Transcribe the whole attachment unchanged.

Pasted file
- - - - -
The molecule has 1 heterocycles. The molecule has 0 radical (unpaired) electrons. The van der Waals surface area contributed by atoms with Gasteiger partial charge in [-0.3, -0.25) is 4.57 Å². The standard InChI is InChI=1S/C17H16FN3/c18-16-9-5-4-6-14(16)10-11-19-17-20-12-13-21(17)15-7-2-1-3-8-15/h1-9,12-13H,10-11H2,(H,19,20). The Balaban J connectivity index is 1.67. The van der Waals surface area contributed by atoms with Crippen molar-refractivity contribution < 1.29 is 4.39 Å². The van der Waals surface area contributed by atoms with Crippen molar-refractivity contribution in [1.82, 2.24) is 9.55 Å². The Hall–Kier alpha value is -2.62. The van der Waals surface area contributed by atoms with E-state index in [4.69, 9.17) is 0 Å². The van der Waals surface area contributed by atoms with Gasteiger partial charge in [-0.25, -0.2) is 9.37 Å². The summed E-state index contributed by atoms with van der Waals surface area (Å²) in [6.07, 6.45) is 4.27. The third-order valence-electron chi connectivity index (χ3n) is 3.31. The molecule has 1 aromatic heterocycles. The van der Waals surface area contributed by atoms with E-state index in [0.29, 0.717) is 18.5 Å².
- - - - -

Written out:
The molecule has 1 heterocycles. The molecule has 0 radical (unpaired) electrons. The van der Waals surface area contributed by atoms with Gasteiger partial charge in [-0.3, -0.25) is 4.57 Å². The standard InChI is InChI=1S/C17H16FN3/c18-16-9-5-4-6-14(16)10-11-19-17-20-12-13-21(17)15-7-2-1-3-8-15/h1-9,12-13H,10-11H2,(H,19,20). The Balaban J connectivity index is 1.67. The van der Waals surface area contributed by atoms with Crippen molar-refractivity contribution < 1.29 is 4.39 Å². The van der Waals surface area contributed by atoms with Crippen molar-refractivity contribution in [1.82, 2.24) is 9.55 Å². The Hall–Kier alpha value is -2.62. The van der Waals surface area contributed by atoms with E-state index in [4.69, 9.17) is 0 Å². The van der Waals surface area contributed by atoms with Gasteiger partial charge in [-0.25, -0.2) is 9.37 Å². The summed E-state index contributed by atoms with van der Waals surface area (Å²) in [6.07, 6.45) is 4.27. The third-order valence-electron chi connectivity index (χ3n) is 3.31. The molecule has 1 aromatic heterocycles. The van der Waals surface area contributed by atoms with E-state index in [0.29, 0.717) is 18.5 Å².